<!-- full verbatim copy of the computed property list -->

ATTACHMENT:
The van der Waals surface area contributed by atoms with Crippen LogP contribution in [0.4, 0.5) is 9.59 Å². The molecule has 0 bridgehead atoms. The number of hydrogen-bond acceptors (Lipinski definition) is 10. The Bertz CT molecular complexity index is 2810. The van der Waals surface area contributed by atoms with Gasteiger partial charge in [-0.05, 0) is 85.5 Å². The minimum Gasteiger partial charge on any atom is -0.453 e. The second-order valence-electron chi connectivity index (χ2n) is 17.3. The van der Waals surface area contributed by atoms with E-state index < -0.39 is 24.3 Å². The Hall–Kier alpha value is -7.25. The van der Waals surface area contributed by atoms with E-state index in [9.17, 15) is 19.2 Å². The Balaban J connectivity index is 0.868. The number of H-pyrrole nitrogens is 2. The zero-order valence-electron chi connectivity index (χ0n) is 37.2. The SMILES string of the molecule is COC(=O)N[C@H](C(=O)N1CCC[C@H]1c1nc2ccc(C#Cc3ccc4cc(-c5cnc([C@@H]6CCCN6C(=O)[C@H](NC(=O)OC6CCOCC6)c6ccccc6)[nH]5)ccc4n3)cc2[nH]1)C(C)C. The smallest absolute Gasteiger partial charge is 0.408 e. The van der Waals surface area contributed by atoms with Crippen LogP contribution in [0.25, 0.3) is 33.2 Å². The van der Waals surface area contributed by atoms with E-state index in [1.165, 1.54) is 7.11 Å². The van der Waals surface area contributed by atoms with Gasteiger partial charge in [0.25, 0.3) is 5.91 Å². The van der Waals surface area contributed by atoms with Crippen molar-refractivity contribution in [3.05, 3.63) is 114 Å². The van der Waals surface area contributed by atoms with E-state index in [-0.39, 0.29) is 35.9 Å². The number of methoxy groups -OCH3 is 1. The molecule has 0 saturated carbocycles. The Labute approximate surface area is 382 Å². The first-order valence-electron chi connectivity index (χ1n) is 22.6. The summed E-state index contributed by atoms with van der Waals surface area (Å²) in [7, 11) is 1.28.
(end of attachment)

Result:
The van der Waals surface area contributed by atoms with Crippen LogP contribution in [0.4, 0.5) is 9.59 Å². The molecule has 0 bridgehead atoms. The number of hydrogen-bond acceptors (Lipinski definition) is 10. The Bertz CT molecular complexity index is 2810. The van der Waals surface area contributed by atoms with Gasteiger partial charge in [-0.05, 0) is 85.5 Å². The minimum Gasteiger partial charge on any atom is -0.453 e. The second-order valence-electron chi connectivity index (χ2n) is 17.3. The van der Waals surface area contributed by atoms with E-state index < -0.39 is 24.3 Å². The Hall–Kier alpha value is -7.25. The van der Waals surface area contributed by atoms with E-state index in [9.17, 15) is 19.2 Å². The Balaban J connectivity index is 0.868. The number of H-pyrrole nitrogens is 2. The zero-order valence-electron chi connectivity index (χ0n) is 37.2. The SMILES string of the molecule is COC(=O)N[C@H](C(=O)N1CCC[C@H]1c1nc2ccc(C#Cc3ccc4cc(-c5cnc([C@@H]6CCCN6C(=O)[C@H](NC(=O)OC6CCOCC6)c6ccccc6)[nH]5)ccc4n3)cc2[nH]1)C(C)C. The smallest absolute Gasteiger partial charge is 0.408 e. The van der Waals surface area contributed by atoms with Crippen LogP contribution in [0.25, 0.3) is 33.2 Å². The van der Waals surface area contributed by atoms with E-state index in [1.165, 1.54) is 7.11 Å². The van der Waals surface area contributed by atoms with Gasteiger partial charge in [0.25, 0.3) is 5.91 Å². The van der Waals surface area contributed by atoms with Crippen molar-refractivity contribution in [3.05, 3.63) is 114 Å². The van der Waals surface area contributed by atoms with E-state index in [-0.39, 0.29) is 35.9 Å². The number of methoxy groups -OCH3 is 1. The molecule has 0 saturated carbocycles. The Labute approximate surface area is 382 Å². The first-order valence-electron chi connectivity index (χ1n) is 22.6. The summed E-state index contributed by atoms with van der Waals surface area (Å²) in [7, 11) is 1.28.